Barry Knapp, Barclays, explains why he thinks the Fed will likely go ahead with its plan to pull back on its bond-buying program, despite Friday's weak jobs report.
CNBC's Eamon Javers has the latest details on President Obama's attempts to gain support for a military strike on Syria.
CNBC's Steve Liesman takes a look at revised GDP data and discusses the outlook on the U.S. economy and the likelihood of a military response against Syria, with former Treasury Secretary Neal Wolin.
CNBC's John Harwood and Ben White, CNBC contributor, discuss the likelihood of U.S. action in Syria without the approval of the House of Representatives.
Lou Brien, DRW Trading Group, and Dick Hoey, BNY Mellon, discuss the top market moving stories of the week, including the Fed's taper timeline, Friday's weak jobs report and the ongoing Syria debate.
Michael Gurka, managing director at Spectrum Asset Management, says that the equity market is "delusional" right now and that it will be a "tough week" for the markets.
While a resolution to the Syrian crisis "will not be found on the battlefield", according to U.S. Secretary of State John Kerry, a strong international response is still necessary.
Anthony Dworkin, senior policy fellow at the European Council on Foreign Relations and Ayham Kamel, Middle East analyst at Eurasia Group, discuss a possible U.S. intervention in Syria.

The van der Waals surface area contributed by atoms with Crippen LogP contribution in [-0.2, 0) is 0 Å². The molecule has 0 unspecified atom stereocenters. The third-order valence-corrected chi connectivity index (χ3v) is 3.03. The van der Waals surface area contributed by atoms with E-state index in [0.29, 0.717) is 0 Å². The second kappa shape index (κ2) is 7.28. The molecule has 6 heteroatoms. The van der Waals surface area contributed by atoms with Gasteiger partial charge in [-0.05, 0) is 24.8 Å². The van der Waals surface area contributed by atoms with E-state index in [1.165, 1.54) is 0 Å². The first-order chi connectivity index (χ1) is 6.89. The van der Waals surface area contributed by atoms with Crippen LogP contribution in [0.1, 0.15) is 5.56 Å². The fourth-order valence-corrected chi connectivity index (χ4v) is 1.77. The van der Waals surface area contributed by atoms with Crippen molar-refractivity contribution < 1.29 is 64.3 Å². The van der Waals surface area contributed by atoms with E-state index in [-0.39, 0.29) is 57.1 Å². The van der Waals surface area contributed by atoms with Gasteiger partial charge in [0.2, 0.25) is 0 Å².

Amrita Sen, chief oil analyst at Energy Aspects, tells CNBC that Syria's effect on the oil price will be limited in the short-term.
Christine Lagarde, managing director of the IMF tells CNBC, that 'chat chat' is better than 'war war' and there was a lot of talking about Syria at the G20.
Uwe Parpart, Managing Director, Head of Research at Reorient Financial Markets says an attack on Syria will lead to continued unrest, driving oil prices higher.
If President Obama gets a "no" vote from Congress in regards to military action in Syria, what might this hurt his agenda? Robert Costa, National Review; KellyAnne Conway, The Polling Company; and Blake Zeff, Salon.com, share their opinions.
President Obama will address America on Syria this coming Tuesday. Robert Costa, National Review; KellyAnne Conway, The Polling Company; and Blake Zeff, Salon.com, discuss Obama's efforts to make the case for action in Syria, and the Republican divide on the subject.
CNBC's Steve Sedgewick reports Syria issues dominated meetings at the G-20 Summit, though there was talk on economics; and Theodore Kattouf, former Ambassador to Syria, and Mark Kimmitt, retired U.S. Army Brigadier General, discuss how the administration has handled the Syria situation.
President Obama and Russian President Putin failed to reach an agreement on Syria at the G-20 Summit. CNBC's John Harwood has the latest on the rising tensions. Mark Galeotti, NYU professor; and Stephen Sestanovich, Council on Foreign Relations, join to discuss Vladimir Putin's end game.
With anticipation for military action in Syria building, J.J. Burns, JJ Burns & Company; and CNBC's Ron Insana and Rick Santelli discuss how President Obama's plan will affect the markets and the Fed's ability to taper.
NBC's Steve Sedgwick is in St. Petersburg, Russia with the latest from the G-20 Summit. And William Cohen, former Secretary of Defense, shares his opinion on President Obama's mission.
There's a fake CNN report going around via spam saying "The United States began bombing!" in Syria, and clicking it may result in malware on your device.
What is the one worry for the markets? Arthur Hogan, Lazard Capital Markets, and Robert Pavlik, Banyan Partners, discuss.
President Obama is continuing to make his case for action in Syria. Right now the House is having a lot of trouble with a very strong constituent reaction for both Democrats and Republicans, reports CNBC's John Harwood.